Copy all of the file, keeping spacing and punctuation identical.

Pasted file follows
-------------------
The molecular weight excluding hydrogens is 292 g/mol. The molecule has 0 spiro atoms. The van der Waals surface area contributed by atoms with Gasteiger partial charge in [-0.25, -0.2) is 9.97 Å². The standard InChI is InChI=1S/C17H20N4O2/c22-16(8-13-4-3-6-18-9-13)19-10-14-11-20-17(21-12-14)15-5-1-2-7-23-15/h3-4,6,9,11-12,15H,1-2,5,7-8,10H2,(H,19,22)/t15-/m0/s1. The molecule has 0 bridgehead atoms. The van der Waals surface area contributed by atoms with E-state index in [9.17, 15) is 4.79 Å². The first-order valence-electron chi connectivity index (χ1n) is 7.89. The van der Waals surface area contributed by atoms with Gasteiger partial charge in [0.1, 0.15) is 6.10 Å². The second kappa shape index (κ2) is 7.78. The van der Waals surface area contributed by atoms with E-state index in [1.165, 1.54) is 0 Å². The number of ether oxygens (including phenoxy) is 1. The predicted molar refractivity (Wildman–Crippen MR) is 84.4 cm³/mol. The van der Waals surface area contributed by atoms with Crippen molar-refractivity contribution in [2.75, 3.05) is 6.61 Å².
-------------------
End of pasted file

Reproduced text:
The molecular weight excluding hydrogens is 292 g/mol. The molecule has 0 spiro atoms. The van der Waals surface area contributed by atoms with Gasteiger partial charge in [-0.25, -0.2) is 9.97 Å². The standard InChI is InChI=1S/C17H20N4O2/c22-16(8-13-4-3-6-18-9-13)19-10-14-11-20-17(21-12-14)15-5-1-2-7-23-15/h3-4,6,9,11-12,15H,1-2,5,7-8,10H2,(H,19,22)/t15-/m0/s1. The molecule has 0 bridgehead atoms. The van der Waals surface area contributed by atoms with E-state index in [9.17, 15) is 4.79 Å². The first-order valence-electron chi connectivity index (χ1n) is 7.89. The van der Waals surface area contributed by atoms with Gasteiger partial charge in [0.1, 0.15) is 6.10 Å². The second kappa shape index (κ2) is 7.78. The van der Waals surface area contributed by atoms with E-state index in [1.165, 1.54) is 0 Å². The number of ether oxygens (including phenoxy) is 1. The predicted molar refractivity (Wildman–Crippen MR) is 84.4 cm³/mol. The van der Waals surface area contributed by atoms with Crippen molar-refractivity contribution in [2.75, 3.05) is 6.61 Å².